Recommendations (Section 5) were based on the information, research, analysis and findings derived through a comprehensive strategic assessment process that may take as many as 10 years to implement. Recommendations were compiled into eight categories containing multiple suggestions.

Recommendations for Community Building and Betterment included publicizing accomplishments that reflect intra-county unity. Without these efforts the prevailing perception of intra-county rivalry issues may continue to exist despite any progress made, the report said.

One of the recommendations included in Expansion of Education and Training Systems included the formulation of a community workforce development program that utilizes existing industry to retrain displaced workers with new skills.

Existing Industry Support should include expanding career development programs for high school students through a collaborative effort between existing industry and the Sandersville Technical College satellite campus, opening adjacent to Jefferson County High School in the fall.

Entrepreneurial Development and Capacity Building could be bolstered by developing an "incubator without walls" concept through which management and technical assistance is readily available to new businesses. An urgently needed component of Industrial and Community Infrastructure is the DAJC's acquisition of competitive industrial property of 50-100 acres. Privately owned property at Louisville Industrial Park was recommended because of its central location and availability of utilities and other on-site improvements. Marketing and Recruitment would benefit from DAJC's development of a comprehensive information packet on Jefferson County. A priority recommendation for Strengthening the Economic Development Program was the establishment of consistent and stable funding for the DAJC based on a levy of 1.0 mils on the county tax digest.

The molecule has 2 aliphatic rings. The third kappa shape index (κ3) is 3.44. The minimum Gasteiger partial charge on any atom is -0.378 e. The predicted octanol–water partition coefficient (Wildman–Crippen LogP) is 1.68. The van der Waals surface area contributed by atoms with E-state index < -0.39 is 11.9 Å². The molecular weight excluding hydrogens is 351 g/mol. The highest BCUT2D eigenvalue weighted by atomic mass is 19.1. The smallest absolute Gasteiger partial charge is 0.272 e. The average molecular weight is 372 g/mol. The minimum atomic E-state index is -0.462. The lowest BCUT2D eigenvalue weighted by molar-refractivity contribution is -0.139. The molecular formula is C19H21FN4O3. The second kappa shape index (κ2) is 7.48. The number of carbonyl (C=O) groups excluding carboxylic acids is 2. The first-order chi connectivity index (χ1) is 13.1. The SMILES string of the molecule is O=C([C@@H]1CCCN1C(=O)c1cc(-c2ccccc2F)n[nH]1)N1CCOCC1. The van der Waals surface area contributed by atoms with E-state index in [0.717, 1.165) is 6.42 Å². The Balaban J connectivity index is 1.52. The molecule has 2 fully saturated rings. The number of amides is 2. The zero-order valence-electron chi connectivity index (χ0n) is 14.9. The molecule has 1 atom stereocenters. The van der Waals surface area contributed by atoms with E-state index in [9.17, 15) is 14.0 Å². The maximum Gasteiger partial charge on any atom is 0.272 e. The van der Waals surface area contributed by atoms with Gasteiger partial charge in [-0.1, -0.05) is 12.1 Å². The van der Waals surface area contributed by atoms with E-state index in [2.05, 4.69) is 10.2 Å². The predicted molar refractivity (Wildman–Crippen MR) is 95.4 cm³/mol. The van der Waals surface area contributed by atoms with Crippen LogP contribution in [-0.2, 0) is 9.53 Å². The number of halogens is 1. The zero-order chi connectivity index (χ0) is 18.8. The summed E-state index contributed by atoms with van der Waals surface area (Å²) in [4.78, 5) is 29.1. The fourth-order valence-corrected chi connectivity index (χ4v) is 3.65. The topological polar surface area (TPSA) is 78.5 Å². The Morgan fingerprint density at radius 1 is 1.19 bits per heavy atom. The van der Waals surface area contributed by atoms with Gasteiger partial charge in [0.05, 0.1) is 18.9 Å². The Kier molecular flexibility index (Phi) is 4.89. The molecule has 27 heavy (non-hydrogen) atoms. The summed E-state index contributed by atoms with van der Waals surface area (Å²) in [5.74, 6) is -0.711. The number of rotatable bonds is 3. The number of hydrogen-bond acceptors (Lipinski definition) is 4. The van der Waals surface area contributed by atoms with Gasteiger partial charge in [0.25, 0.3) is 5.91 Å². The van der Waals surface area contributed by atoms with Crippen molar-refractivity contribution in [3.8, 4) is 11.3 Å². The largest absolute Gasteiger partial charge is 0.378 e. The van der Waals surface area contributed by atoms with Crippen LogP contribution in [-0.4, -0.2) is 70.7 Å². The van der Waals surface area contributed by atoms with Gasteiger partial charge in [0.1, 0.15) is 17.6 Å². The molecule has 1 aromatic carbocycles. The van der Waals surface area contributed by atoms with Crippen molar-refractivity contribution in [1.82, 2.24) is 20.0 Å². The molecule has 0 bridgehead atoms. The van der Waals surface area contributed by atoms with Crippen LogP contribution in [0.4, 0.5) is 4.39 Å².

A recommendation for the final category, Providing for Quality Living, included the need for ongoing countywide support to promote the vitality and attractiveness of the central business districts in the community.

EDI Regional Manager Todd Hurd said the sheer volume of data collection and assessment tools used and the variety of priorities and perspectives expressed by interview participants can easily result mixed opinions and outlooks within any community. He said the county's willingness to take on a study of this magnitude speaks to the potential already in place to position the community in sight of a viable future that is within its grasp.

"The fact that the community undertook the project and gave themselves the opportunity to move forward reflects great character and the leadership required to take the next step," said Hurd.

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Last modified: April 24, 2002